That said, implementation of Versaterm’s software could benefit the police union. Reports generated by the software—whether online, by smartphone app or over the phone—would be forwarded to the Police Bureau, which must review each incident report and follow up as necessary. Finally, the bureau would complete each report in its records management software.

In other words, implementation could actually add jobs at the Police Bureau.

One more reason for concern: Versaterm prefers to keep its operations away from public scrutiny.

In 2016, the Canadian company sued one of its clients, the Seattle Police Department, because a reporter had requested copies of Versaterm’s user manuals from Seattle police. Versaterm sought an injunction to block release of the manuals, claiming it would expose “trade secrets” and “critical intellectual property.”

“If Versaterm’s competitors got their hands on these manuals, it would have devastating effects on Versaterm’s core business,” the company asserted. Versaterm said release of the manuals posed such a dire threat to its business model, it had to sue. “It literally has no choice: The metaphorical wrecking ball is about to hit the building.”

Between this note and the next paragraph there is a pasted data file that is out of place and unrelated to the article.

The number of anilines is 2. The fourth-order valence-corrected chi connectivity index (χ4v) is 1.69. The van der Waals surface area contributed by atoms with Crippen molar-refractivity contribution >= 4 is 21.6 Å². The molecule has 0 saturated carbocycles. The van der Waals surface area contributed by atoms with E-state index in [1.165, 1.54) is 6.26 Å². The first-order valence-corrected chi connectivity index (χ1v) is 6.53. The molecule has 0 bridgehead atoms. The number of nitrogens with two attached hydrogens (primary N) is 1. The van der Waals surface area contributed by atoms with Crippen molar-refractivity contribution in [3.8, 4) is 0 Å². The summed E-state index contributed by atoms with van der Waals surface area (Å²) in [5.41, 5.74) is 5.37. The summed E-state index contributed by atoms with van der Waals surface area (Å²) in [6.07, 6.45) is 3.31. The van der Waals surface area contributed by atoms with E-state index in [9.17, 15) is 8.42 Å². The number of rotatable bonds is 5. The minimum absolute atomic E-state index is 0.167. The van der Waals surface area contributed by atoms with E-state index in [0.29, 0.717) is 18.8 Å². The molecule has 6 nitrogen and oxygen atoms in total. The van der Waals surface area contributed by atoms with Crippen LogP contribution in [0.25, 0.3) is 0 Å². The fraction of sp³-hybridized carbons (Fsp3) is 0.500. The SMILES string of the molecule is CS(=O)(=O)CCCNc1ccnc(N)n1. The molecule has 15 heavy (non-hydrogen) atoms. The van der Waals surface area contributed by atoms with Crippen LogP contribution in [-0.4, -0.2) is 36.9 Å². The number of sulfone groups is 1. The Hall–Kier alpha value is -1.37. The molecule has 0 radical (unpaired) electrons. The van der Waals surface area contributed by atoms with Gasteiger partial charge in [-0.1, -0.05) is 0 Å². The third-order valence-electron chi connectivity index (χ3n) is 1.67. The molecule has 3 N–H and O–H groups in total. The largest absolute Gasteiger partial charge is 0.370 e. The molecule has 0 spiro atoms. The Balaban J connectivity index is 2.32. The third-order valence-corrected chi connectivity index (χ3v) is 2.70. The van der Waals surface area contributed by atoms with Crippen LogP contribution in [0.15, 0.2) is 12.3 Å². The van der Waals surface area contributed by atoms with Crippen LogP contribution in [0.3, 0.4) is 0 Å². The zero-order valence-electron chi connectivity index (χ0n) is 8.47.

A federal judge dismissed the case in December 2017 after SPD did not respond to Versaterm’s claims.

Mapps says Versaterm is not the end-all-be-all solution: The long-term plan is to divorce non-emergency calls from BOEC completely. A year from now, Mapps wants an already-existing non-emergency number in Portland—311—to absorb all non-emergency calls.

The 311 program is run by the city’s Office of Management and Finance. It takes about 2,550 calls a week, from callers who dial the line directly as well as some rerouted by BOEC, says OMF spokeswoman Heather Hafer.

And the office is growing. Hafer says the 311 unit is hiring five new call takers and plans to hire seven more in 2022-23, as well as extend its operating hours from 8 am-5 pm to 7 am-8 pm weekdays and eventually weekends.

“We’re kind of a canary in a coal mine here,” Mapps says. “I can tell you that we don’t have the resources and the public safety to address the demands and challenges out there, and that’s something I’m sharply focused on right now.”